Why did you decide to become a Girls’ Net Mentor?
I met the founder of Rites for Girls, Kim McCabe at a FiLia conference where she came to talk about her book, From Daughter to Woman in a workshop on raising kids from a feminist worldview. I am a mother of boys and have written articles on raising kids free of sex stereotypes. When I heard Kim speak, I thought the ideas in her book to cherish that mother and daughter relationship through potentially tricky tween and teen years were, well, beautiful. I was also struck by how calm and nurturing Kim is – she exuded wisdom and trust like a true earth mother! Years later I came across the Girls’ Net training programme and, as it’s devised and run by Kim and Helena Lovendal, I felt secure in the knowledge that this would be a great programme to be part of, for the mentors and for the girls.
In my early career in publishing and journalism, I met loads of girls aged 9-12 when I edited magazines for pre teen and teens – many were actually our hair style models or TV actors – and I enjoyed chatting to them more than many of the pop stars. In this culture where so many marketing messages tell girls what colour they must like and what interests they are ‘expected’ to have, I care deeply about girls’ right to be free to express themselves and know that there are endless ways to be a girl. If I can help some girls feel confident, or better, well, what an amazing job to have.
What does your Girls’ Net Mentor role involve?
I host a group of up to 10 girls on Zoom for an hour and a bit, one evening a week for six weeks. A big part of my job is making each girl feel comfortable and welcome, and help her know she fits in, just as she is. It’s not easy, even for adults, to join a new group, so I try to be really mindful of helping girls feel less nervous or anxious, and know I’m not a teacher and I’m not here to ask any girl to take part unless she wants to. I give each girl opportunities to say what she thinks, but I tell the girls they can just listen in, too. Each week I introduce a theme such as understanding that all feelings are normal, and how to cope with uncomfortable feelings that can be overwhelming. One of my favourite sessions involves encouraging the girls to do what brings them joy. I think that’s such an important message for life – whether it’s art, sports, being outdoors or with animals, writing, science, climate issues, languages, performance, whatever! – you stick with the stuff that makes you happy.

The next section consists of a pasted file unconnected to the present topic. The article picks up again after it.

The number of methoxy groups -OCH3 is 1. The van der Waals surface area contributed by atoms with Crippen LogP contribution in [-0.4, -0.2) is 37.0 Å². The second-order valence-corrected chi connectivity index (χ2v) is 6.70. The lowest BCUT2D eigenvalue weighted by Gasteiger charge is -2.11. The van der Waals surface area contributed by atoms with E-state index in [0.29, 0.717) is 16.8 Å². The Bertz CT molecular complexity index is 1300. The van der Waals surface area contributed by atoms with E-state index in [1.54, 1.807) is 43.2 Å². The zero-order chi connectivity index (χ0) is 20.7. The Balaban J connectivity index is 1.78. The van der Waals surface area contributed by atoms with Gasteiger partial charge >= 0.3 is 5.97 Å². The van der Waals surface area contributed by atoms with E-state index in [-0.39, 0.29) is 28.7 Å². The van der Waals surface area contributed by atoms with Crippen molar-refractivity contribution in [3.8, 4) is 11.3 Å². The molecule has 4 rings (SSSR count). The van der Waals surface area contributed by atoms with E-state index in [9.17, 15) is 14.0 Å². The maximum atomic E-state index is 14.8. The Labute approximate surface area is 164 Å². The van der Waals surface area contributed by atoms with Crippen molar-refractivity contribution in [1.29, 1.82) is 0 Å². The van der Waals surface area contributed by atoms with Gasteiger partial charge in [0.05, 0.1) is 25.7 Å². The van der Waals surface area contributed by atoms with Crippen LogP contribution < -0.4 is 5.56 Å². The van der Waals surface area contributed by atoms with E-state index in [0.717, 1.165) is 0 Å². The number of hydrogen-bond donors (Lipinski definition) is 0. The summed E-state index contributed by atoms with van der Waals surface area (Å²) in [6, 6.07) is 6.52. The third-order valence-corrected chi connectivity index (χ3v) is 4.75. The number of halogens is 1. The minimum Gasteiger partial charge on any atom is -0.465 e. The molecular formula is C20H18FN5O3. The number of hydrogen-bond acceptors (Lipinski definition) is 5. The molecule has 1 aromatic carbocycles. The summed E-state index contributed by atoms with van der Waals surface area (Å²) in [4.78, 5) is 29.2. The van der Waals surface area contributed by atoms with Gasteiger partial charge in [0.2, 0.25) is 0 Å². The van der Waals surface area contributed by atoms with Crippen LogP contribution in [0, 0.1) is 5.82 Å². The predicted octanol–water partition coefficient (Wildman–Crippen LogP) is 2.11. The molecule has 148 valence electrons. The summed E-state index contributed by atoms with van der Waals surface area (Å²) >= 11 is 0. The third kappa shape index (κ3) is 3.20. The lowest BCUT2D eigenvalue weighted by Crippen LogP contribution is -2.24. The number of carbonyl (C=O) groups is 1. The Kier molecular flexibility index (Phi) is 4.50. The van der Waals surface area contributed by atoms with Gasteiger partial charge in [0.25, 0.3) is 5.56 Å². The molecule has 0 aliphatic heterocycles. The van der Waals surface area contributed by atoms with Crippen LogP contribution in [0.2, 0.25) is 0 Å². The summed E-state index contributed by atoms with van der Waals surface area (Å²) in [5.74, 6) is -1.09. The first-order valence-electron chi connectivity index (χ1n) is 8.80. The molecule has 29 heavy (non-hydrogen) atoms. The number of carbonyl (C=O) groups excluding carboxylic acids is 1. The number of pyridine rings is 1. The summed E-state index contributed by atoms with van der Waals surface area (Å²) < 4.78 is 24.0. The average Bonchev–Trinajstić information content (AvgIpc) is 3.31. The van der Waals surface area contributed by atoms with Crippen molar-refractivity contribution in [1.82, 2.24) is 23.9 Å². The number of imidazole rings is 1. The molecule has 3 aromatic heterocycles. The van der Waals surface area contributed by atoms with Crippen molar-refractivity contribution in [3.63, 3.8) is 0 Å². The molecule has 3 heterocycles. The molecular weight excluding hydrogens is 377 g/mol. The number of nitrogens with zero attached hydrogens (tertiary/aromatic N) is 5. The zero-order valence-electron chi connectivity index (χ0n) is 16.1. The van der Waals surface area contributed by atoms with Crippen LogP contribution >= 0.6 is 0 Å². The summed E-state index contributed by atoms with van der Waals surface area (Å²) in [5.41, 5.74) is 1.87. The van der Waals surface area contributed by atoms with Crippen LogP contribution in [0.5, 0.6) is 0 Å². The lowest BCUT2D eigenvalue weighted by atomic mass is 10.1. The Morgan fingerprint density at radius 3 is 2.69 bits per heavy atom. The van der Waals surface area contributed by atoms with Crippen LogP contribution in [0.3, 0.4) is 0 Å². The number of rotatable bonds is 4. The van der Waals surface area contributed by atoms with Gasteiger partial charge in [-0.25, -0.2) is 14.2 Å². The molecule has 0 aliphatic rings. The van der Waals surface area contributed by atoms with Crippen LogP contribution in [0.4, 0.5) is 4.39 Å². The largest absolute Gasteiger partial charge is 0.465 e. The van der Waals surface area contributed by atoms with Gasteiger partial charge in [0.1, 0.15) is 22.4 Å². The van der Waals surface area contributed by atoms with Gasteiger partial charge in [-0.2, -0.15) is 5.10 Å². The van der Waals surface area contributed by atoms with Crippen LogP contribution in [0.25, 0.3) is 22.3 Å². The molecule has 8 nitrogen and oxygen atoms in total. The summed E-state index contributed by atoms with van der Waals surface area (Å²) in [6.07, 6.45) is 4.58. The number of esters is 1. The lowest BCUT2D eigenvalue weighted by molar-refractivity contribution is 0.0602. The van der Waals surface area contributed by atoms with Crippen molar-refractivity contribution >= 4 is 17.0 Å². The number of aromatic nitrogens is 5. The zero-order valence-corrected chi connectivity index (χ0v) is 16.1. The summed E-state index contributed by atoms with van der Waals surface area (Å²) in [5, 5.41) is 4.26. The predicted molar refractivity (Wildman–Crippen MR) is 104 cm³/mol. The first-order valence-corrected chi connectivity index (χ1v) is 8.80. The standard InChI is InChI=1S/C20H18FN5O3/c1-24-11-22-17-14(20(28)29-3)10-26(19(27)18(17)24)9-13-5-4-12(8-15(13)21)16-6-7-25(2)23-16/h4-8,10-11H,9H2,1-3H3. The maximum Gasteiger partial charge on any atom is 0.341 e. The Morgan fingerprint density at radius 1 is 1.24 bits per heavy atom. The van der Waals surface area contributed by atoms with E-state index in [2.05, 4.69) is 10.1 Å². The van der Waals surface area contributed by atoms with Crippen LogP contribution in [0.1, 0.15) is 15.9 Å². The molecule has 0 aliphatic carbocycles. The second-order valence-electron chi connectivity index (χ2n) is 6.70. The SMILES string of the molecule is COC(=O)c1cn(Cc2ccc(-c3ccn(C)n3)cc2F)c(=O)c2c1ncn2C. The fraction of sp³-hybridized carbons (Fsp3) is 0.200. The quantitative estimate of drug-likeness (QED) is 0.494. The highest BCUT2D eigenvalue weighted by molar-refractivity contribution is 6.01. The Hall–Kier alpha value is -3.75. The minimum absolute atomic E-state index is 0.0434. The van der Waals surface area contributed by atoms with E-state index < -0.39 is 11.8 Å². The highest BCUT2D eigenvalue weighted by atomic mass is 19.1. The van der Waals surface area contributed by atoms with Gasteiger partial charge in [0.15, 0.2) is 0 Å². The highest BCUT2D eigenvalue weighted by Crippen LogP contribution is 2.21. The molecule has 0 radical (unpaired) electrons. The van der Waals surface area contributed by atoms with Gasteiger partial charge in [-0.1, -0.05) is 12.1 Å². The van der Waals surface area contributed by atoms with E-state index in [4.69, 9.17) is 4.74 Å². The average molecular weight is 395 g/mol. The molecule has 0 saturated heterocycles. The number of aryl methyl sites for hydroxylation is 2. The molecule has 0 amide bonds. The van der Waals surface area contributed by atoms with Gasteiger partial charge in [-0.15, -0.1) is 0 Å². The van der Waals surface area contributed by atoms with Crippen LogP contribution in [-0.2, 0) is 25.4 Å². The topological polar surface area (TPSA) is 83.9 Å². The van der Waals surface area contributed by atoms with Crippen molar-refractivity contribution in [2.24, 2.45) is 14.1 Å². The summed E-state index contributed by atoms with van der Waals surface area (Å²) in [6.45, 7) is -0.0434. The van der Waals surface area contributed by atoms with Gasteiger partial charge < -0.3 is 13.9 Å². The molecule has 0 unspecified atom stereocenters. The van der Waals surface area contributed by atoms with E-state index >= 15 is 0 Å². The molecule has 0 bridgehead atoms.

Describe a typical day for you, on a day you’re running a Girls’ Net session?
In-between training to be a counsellor, and the usual admin and chores of parenting two boys aged 13 and 10, I make time to read through the session for the evening and prepare my desk in my small office at the top of my house, adding better lighting and a clock, both of which I have been borrowing from my son’s room, next to my office! I email the parents or girls with their Zoom link again, so they have it handy. I collect one of my sons from school and spend several hours being mum, driver to clubs, and giver of snacks. My partner and sons stay downstairs – they have been super supportive of my work – and I make sure I have half an hour’s peace at any desk to get in the zone and feel prepared to bring out the best me to welcome the girls.
What challenges have you had to overcome in doing this role?
I’m used to running a group that feels safe and non-judgemental as I’ve been trained by Pan Arts to lead workshops in a women’s refuge, but getting to grips with some new Zoom tools was the biggest challenge for me. I am not techie, I’m a private person and got a mobile phone much later than all my friends, and only because I started to work as a freelance journalist. Anyway, I needn’t have worried, there is no big mystery in all this white-boarding and it’s so easy once you know how! And I have to add that when Kim trains a group, everything is explained so clearly and well, and no question is too small.
What would you say to someone looking into training to become a Girls’ Net Mentor?
If you really care about mental wellbeing in girls and can take time out once a week in the early evening to run the session on Zoom, go for it. (OK, there’s more Zooming during the training as you meet with your peers and have Supervision). Your biggest asset will be being warm, friendly and smiley. What girl doesn’t need to see a friendly face when they have so much on at school, and may well have extra worries related to friends, family, relationships and self-confidence. Girls need to see a diverse range of role models more than ever. I think there is huge value in seeing women just being confident in themselves beyond school teachers and women in the media.
What have you gained from this experience?
The model of training gives back a lot to the mentors. In what job do you train alongside other like-minded women, get support from them in a small peer group and learn a really meaningful and unique job together? Running my first Girls’ Net group really confirmed to me that, however they are feeling at the time – nervous, quiet, eager, curious or just okay – girls look out for each other and make great company.